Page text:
Epilepsy, regardless of type, is associated with a marked increase on sleep quality, day time sleepiness and sleep disorders in people with epilepsy. There is considerable evidence that seizures in general directly interfere with normal sleep architecture or sleep patterns. A complex relationship exists between sleep and epilepsy and is influenced by sleep stage, type of epilepsy and antiepileptic medications.1
Sleep deprivation not only compromises our physical health, it also affects memory, attention, cognitive function and everyday living, with an even greater impact on people with epilepsy and their seizure control.
Click on the video to hear Dr Dan McLaughlin, a neurologist specialising in epilepsy, offer practical tips to adjust sleep patterns to accommodate late nights and early starts for work, recreational and social events.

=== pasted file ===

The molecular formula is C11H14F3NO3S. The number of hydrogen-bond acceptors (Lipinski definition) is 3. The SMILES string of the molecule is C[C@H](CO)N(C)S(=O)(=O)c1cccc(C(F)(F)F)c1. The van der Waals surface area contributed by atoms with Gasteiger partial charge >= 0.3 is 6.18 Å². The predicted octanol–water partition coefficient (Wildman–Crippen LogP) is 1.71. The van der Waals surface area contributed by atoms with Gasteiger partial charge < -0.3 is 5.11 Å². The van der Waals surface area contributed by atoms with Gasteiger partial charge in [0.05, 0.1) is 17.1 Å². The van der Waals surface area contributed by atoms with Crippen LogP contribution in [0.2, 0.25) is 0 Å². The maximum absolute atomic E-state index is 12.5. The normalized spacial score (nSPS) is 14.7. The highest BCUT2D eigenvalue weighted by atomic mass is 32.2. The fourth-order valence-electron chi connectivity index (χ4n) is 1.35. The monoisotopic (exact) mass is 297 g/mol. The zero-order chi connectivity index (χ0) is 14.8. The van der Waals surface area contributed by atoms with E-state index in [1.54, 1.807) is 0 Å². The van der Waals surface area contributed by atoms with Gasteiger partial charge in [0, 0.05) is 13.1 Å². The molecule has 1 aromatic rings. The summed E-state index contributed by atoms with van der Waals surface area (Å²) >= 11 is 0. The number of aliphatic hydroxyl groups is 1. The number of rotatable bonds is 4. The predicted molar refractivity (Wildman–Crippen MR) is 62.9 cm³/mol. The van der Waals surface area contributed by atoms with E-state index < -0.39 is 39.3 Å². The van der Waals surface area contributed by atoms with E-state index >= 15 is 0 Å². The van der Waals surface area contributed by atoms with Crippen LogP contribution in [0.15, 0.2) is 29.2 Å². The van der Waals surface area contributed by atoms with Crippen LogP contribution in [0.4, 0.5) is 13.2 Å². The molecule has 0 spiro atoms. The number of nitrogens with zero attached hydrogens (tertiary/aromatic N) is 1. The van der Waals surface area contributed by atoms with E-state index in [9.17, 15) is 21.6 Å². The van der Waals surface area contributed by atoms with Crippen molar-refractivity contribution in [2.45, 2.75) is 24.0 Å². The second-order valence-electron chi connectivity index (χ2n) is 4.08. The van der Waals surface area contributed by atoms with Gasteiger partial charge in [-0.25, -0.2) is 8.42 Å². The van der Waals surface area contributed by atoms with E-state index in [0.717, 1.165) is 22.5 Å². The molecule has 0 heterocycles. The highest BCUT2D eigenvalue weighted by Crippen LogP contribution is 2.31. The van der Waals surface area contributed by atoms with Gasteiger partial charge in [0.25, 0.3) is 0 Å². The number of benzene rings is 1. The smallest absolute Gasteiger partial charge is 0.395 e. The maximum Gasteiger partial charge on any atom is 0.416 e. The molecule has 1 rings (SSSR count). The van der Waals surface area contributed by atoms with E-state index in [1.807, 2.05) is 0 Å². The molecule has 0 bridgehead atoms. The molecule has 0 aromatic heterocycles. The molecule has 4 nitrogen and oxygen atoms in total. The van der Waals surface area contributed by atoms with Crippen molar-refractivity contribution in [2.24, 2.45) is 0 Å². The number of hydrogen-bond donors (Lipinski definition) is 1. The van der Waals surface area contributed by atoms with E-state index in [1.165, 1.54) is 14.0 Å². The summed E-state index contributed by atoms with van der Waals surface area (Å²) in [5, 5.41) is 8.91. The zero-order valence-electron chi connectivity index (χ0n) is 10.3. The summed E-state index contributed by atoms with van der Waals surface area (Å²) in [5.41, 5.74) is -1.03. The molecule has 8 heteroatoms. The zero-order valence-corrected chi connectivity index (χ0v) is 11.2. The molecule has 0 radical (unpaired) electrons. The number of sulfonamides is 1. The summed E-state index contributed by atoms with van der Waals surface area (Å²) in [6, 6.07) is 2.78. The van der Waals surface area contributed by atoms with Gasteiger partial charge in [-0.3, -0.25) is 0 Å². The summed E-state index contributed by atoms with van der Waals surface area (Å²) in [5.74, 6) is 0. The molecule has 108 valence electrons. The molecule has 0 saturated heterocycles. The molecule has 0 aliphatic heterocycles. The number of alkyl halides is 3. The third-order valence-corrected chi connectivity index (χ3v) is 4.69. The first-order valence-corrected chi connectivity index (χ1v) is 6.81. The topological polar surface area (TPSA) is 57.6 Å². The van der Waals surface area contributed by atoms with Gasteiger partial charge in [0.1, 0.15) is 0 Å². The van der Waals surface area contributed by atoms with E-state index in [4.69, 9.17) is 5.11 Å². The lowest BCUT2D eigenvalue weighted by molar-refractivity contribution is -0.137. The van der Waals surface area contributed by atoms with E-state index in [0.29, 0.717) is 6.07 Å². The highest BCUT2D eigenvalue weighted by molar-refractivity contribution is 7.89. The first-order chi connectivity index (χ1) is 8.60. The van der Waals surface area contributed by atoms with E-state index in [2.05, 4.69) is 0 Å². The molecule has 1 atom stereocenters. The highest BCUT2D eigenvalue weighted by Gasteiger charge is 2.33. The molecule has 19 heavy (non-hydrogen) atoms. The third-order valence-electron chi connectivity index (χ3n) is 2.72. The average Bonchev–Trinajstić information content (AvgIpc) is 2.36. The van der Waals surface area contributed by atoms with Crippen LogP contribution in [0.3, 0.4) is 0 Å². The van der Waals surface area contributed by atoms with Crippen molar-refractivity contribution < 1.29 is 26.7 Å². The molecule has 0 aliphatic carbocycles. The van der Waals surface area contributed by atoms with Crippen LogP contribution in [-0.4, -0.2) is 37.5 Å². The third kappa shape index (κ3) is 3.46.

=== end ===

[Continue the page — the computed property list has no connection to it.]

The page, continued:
Practical tips for sleeping
To gain a better understanding about sleep architecture, sleep disorders, the impact of seizures and antiepileptic medications on sleep as well as strategies to improve your sleep see Epilepsy 360° Magazine article ‘While you were sleeping’.
Source: 1 Derry, C., Duncan, S., 2013, Sleep and epilepsy, The Future of Translational Epilepsy Research, Epilepsy and Behaviour, vol.26, no. 3, p.p. 394-404.
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